I sensed ill intent towards the captain. Being the first-mate, I was the barrier between the crew and the captain. Not only in rank. I was the reason that tried to quell the talk that would lead to mutiny. First with jokes, then with warnings. I feared that threats would be required next, but that only halts them for a moment.
An angry crew beats a captain and his loyal first-mate any day.
Pin for Later!
It was good fortune that we made it to the island before anything bad happened. At the sight of land, the crew’s thoughts turned to beaches, adventure and the promise of gold and other treasure. The captain’s mind has been preoccupied with those thoughts since the journey began, I could only imagine where they were now.
“Daniels, bring two men of your choice,” Captain Walsh told me. “Swords, muskets and shovels. The sooner we leave this island the better.”
“Is there something I should know, sir?” I asked.
Walsh turned his head to me. His eyes were glossed over, he was thinking about what to tell me. What the consequences may be. Eventually, his eyes focused on me with an unsatisfying answer.
“Nothing concerning, Daniels,” Walsh began. “Just something to keep the wildlife from bothering us.”
The rowboats were lowered and we made our way towards land. The sun was setting, yet the captain insisted that we continue despite that. That could only mean we were looking for something we would see in the dark. I kept my tongue and continued rowing until I felt the sand grate beneath the boat.
Our boots hit the water and with a combined effort we dragged the rowboat ashore until we were ashore it was out of reach of the tide. Dusting hands, we grabbed the shovels and weapons. One of the crew lit a torch and led the way while the captain gave directions. I held a second torch for him, lighting the map so the captain could make sense of where we were.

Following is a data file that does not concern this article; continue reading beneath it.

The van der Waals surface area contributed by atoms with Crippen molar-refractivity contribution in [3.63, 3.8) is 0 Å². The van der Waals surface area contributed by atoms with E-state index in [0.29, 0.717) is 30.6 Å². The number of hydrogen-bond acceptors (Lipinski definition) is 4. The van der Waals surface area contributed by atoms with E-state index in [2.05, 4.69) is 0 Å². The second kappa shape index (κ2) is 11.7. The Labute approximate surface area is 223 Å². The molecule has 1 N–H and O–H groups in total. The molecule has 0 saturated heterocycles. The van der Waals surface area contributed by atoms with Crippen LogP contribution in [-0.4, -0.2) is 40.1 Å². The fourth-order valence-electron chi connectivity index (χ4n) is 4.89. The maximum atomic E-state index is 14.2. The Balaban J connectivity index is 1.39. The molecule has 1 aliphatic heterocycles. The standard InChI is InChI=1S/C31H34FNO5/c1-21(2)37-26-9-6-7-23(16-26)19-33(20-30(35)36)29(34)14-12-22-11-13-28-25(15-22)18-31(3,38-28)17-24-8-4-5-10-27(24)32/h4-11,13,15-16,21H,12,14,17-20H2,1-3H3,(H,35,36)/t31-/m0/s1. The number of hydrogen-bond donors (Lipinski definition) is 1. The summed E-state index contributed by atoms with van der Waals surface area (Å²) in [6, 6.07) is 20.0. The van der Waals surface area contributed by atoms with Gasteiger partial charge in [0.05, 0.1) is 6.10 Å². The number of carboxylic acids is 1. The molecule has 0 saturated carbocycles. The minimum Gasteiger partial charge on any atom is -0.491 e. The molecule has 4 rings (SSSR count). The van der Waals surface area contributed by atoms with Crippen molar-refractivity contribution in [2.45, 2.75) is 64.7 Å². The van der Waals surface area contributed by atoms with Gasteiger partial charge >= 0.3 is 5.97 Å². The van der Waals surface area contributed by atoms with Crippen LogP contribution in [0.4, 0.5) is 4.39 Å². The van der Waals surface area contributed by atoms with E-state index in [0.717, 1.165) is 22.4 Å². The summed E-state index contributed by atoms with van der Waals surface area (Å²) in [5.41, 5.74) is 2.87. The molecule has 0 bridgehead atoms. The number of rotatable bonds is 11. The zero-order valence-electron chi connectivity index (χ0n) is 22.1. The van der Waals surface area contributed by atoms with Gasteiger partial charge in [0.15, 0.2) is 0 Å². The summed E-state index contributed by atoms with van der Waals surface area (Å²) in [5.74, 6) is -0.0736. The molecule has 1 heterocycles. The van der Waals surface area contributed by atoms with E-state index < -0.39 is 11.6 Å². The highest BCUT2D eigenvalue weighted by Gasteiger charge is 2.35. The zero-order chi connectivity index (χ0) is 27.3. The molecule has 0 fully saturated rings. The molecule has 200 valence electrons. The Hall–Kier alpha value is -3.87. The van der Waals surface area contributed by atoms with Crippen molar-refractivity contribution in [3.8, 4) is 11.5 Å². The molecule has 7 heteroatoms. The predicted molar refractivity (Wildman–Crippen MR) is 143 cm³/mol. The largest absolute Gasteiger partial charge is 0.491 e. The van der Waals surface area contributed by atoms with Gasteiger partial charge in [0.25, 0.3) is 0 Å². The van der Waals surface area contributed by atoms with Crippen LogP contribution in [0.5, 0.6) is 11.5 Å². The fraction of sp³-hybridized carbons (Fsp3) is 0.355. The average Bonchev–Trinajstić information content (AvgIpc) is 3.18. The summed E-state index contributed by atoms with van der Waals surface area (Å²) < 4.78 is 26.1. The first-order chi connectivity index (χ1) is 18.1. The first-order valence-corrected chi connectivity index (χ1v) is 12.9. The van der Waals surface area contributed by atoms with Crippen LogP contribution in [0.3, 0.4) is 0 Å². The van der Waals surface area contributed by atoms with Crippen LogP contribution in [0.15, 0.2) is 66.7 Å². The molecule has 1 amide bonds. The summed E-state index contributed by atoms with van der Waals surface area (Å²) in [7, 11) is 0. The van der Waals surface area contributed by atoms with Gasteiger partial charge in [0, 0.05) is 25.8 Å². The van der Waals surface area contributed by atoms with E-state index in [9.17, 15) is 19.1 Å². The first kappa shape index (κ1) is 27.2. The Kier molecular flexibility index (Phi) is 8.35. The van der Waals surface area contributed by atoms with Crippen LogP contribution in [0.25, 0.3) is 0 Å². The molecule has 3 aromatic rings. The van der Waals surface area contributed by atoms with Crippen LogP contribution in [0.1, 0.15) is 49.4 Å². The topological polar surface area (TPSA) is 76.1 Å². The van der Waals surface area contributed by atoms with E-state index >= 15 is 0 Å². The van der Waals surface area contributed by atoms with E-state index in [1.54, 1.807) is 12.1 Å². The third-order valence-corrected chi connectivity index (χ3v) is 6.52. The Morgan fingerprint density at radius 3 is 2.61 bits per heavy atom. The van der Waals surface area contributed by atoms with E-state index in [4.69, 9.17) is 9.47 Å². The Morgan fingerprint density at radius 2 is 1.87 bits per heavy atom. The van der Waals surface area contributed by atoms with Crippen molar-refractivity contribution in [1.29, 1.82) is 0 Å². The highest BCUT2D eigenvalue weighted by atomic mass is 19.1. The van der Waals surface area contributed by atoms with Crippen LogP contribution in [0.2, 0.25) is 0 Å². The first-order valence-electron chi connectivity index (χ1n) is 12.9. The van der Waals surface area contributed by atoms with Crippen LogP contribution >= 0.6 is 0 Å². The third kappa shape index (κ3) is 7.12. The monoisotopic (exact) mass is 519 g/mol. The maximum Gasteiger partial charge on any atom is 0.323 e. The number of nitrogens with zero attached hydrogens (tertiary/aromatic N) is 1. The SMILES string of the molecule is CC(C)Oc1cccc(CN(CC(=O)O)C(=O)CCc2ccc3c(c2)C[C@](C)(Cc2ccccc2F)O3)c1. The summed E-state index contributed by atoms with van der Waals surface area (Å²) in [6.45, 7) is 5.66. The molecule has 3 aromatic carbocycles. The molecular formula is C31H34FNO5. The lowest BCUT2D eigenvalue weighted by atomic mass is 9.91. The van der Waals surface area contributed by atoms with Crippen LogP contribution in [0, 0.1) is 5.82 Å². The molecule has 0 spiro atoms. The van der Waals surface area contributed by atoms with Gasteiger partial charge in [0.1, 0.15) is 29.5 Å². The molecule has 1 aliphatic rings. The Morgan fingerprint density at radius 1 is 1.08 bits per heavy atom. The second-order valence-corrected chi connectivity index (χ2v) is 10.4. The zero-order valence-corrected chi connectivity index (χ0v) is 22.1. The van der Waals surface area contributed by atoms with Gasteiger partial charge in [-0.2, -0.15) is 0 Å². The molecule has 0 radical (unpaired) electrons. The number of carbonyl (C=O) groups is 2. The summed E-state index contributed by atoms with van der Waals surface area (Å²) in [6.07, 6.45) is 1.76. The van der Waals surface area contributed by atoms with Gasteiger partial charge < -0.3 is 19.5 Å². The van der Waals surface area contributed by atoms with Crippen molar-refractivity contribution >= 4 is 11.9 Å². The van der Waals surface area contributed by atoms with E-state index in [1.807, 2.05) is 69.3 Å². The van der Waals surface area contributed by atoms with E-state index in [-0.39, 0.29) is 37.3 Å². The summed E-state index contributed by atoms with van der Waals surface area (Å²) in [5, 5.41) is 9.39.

The map was a mess. It looked like a madman had scratched his thoughts on an ancient map. Despite these confusing lines, Captain Walsh seemed to know where we were and guided us ever onwards, through the jungle and across rocks.
I decided to turn my attention to the island itself.
The darkness seemed to suffocate all sounds. Even the wind couldn’t garnish much sound from the leaves. Only the occasional pop of fire from the torches and the crunching beneath our feet played accompaniment to our journey. Thinking about it further, I didn’t hear wildlife either. Not a chirp of birds or a buzz of insects; almost deathly stillness.
“Daniels, light,” Walsh muttered.
I brought the torch closer and the captain stopped immediately. We all looked around to see what the Captain was seeing, eventually, our eyes settled on a lone rock in a clearing. It was large and unassuming, yet the captain knew more than we did. He marched so quickly and suddenly towards it that we had to jog to keep up.
“Shovel,” he grunted.
One of the men jogged up to his side and handed him the shovel, muttering about doing it for the captain, but Walsh ignored him and wrenched the shovel from his hands. Walsh stopped at the rock, felt along the surface.
No response. His hands drifted up and down until he drew it sharply away from one spot. He waved his hand as if he touched fire and gave me a look.
“We’re close, Daniels,” Walsh told me, then looked at the other two. I think at that moment he noticed their fear. “You two...if you keep your hearts strong, your shares will be greater than those on the ship.”
The promise of wealth was enough for them to strengthen their wills.
The captain lifted the shovel then drove its point towards the spot where his hand jumped. The sound was similar to a sword piercing flesh and we were disgusted with what followed. The shovel created a bleeding wound, the rock began to drop steaming black blood. It hissed in the open air, steaming as it poured down the side of the rock and soaked into the sand.
The captain had only begun his assault.
Another strike followed, then another, each angrier than the last. I found myself backing away from the rock, as did the two who joined us. The captain continued to dig through the peculiar material, which I could only describe as something akin to gore. I then saw sparks. The sound of flesh being separated was interrupted by a clang of metal on metal.
I don’t know when the captain took my torch, but I saw him dig as much of the surrounding gunk away before lowering the fire. His expression and body language told us that what he was about to do was not safe, so we all backed away a little more.